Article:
Suggested Reading: Gates, H. M. (2012). Closing The Gap: The Fourth Circuit’s Narrowing Of The Ex Parte Young Exception In Virginia V. Reinhard And The Implications For Federal Rights. Seton Hall Circuit Review6(2), 1.

#14: Federalism and Same-Sex Marriage

Equality Bacon

Read for 10/21/2015

You might remember a while back when many of your facebook friends changed their profile pictures to red equals signs. This was the round before everyone rainbowized their profile pics. This was about the time that the Court was preparing to hand down its decision in U.S. v. Windsor (2013). Read the excerpt I’ve posted in the content section on WebCampus. How is it that what seems like a 14th Amendment equality issue could morph into a federalism question? Read this insightful SCOTUSblog post that helps to show how the question came to be framed in these terms.

Of course, it has also become very trendy for conservative politicians to abandon the position that “marriage should legally be between one man and one woman” and move to a position that calls for each state to make that determination for itself. One recent example of this is Rep. Joe Heck, who recently made an interesting argument on KNPR’s “State of Nevada.” First, he averred that he still believes (“personally”) that marriage is between a man and a woman. He went on to say that there should be no federal role in defining marriage as anything other than that, although he thought the states should be able to decide for themselves. Interestingly, he also thought that the process currently taking place in the federal courts, whereby these institutions are now regularly striking down state-level bans on same sex marriage, were an appropriate part of the process of determining the legality of same sex marriage. As we all know, of course, the federal courts are part of the federal government. Heck did not elaborate on what he thought of the role of the federal courts in using the federal constitution to invalidate state same sex marriage bans.

For the Alabama Supreme Court, however, this debate is far from over. A federal judge overturned Alabama‘s 2006 ban on same sex marriage. Even though the US Supreme Court refused to issue a stay of the same sex marriages in anticipation of the Supreme Court ruling on the case, the Alabama Supreme Court has taken the matter into its own hands. This Washington Post article gives some of the early details. The Alabama Supreme Court issued a bewildering per curiam opinion, which can be found here. In it, they seem to suggest a number of contradictory reasons for refusing to abide by the federal court’s order. Among these reasons is simply that the Supreme Court’s decision in Windsor was wrong, so the Alabama Supreme Court is not bound by it.

In the wake of Obergefell v. Hodges (2015), you’d think that Alabama would have fallen in line. But you’d be wrong. Indeed, a request to disregard Obergefell is currently pending in front of the Alabama Supreme Court. Read this for an update. In any event, the Obergefell decision has essentially settled the primary question of marriage equality (setting aside the major issue of First Amendment rights). However, the implications of Windsor’s lesser-known companion case Hollingsworth v. Perry (2013) might be construed as having more important implications for federalism than Obergefell did.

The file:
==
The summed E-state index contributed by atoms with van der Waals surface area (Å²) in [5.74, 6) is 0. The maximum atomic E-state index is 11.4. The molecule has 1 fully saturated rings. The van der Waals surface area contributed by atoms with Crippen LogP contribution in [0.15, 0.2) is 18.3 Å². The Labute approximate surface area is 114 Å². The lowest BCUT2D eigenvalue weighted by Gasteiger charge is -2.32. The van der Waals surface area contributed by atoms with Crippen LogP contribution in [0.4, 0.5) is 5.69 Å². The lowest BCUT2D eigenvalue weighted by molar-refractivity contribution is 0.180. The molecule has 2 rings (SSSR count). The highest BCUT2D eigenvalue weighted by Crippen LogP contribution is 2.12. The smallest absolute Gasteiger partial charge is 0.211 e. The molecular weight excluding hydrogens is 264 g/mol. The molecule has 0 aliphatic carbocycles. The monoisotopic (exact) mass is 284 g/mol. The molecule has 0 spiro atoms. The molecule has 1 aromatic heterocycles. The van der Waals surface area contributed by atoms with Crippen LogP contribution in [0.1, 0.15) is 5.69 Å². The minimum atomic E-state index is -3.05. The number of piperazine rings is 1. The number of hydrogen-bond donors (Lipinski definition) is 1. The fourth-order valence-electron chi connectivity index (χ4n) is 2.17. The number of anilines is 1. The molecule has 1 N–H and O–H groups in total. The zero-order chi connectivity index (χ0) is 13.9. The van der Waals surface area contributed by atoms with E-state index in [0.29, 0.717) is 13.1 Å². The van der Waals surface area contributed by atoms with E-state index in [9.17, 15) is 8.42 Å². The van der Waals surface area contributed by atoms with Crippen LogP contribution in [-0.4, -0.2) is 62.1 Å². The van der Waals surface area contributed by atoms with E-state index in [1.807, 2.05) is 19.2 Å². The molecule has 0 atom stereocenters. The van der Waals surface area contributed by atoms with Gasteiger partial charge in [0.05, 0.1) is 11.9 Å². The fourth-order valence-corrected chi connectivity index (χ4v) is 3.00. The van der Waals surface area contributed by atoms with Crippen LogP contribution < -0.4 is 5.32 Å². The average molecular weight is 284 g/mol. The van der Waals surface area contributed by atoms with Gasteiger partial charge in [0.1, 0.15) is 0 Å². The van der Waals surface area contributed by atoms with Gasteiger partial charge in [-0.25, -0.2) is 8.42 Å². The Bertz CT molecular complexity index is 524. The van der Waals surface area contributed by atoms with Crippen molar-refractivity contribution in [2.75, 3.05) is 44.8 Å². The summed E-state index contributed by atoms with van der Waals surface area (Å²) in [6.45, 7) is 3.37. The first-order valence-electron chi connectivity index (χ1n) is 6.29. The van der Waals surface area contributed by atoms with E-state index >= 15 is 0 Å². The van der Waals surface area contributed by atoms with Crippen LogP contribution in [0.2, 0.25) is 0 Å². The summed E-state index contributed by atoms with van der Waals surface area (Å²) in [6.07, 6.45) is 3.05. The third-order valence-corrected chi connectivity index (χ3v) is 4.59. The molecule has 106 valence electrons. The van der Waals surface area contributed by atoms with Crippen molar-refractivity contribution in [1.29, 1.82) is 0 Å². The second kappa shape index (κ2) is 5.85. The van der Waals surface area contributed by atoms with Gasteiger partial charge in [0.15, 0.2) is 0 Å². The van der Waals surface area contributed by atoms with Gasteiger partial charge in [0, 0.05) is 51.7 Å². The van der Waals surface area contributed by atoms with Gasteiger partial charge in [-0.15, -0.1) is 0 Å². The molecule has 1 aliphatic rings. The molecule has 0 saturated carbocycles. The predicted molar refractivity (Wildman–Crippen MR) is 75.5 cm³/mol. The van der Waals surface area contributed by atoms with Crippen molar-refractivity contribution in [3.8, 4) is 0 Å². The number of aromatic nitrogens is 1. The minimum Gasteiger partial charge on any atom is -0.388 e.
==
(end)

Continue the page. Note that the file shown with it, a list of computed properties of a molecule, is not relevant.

Paper Topic #14: Outside of the same sex marriage context, what impact does Hollingsworth v. Perry (2013) have on state sovereignty  and federalism aside from those related to marriage equality?

Suggested Reading: Young, E.A. and Blondel, E.C. 2012. “Federalism, Liberty, and Equality in United States v. Windsor.” Cato Supreme Court Review 2012-2013:117-147.

Palmer, S. 2015. No Legs to Stand On: Article III Injury and Official Proponents of State Voter Initiatives. UCLA L. Rev.62, 1055.

#0: Welcome to PSC 330

D69898_11Congratulations! You’ve found your way to the PSC 330 blog. Here, I’ll be posting short articles that help to link the content of the course to what’s going on in the world. I’ll let you know on Twitter when a new post is up by tweeting with the hashtag #PSC330. This feed will also include links to additional news items or opinion pieces that are relevant to our course. If you’re not on Twitter, you can check the WebCampus Twitter widget or look on my website: rebeccagill.net. Just click on the “330” link on the menu bar.

Many of these blog posts will pose a question about the the breadth, limits, and interaction of government powers. You will choose from among these questions the topic for each of your three short papers in the course. Really, though, you’ll probably need to narrow the question a bit and form it into an appropriate argument that you can defend in your short papers. There’s much more information about this on our WebCampus page in the “Short Papers” folder.

The material on the blog is required, just as is the material in the book. You need to read the appropriate book section and the blog before you come to class. Each blog post will include the date by which I expect you to read it. I will be posting the blogs several class periods ahead so that you have the information you need to get started on your papers. I’ll post these a bit in advance, but not too far ahead; I want to make sure I have the chance to update these with any new cases or content that is relevant to the discussion.

The blog content will feature prominently in most of our classroom discussions, and it is fair game for both the in-class clicker questions and the exams. Remember, if I preface a link by saying “read this,” then the material on the linked page is required, too. Enjoy!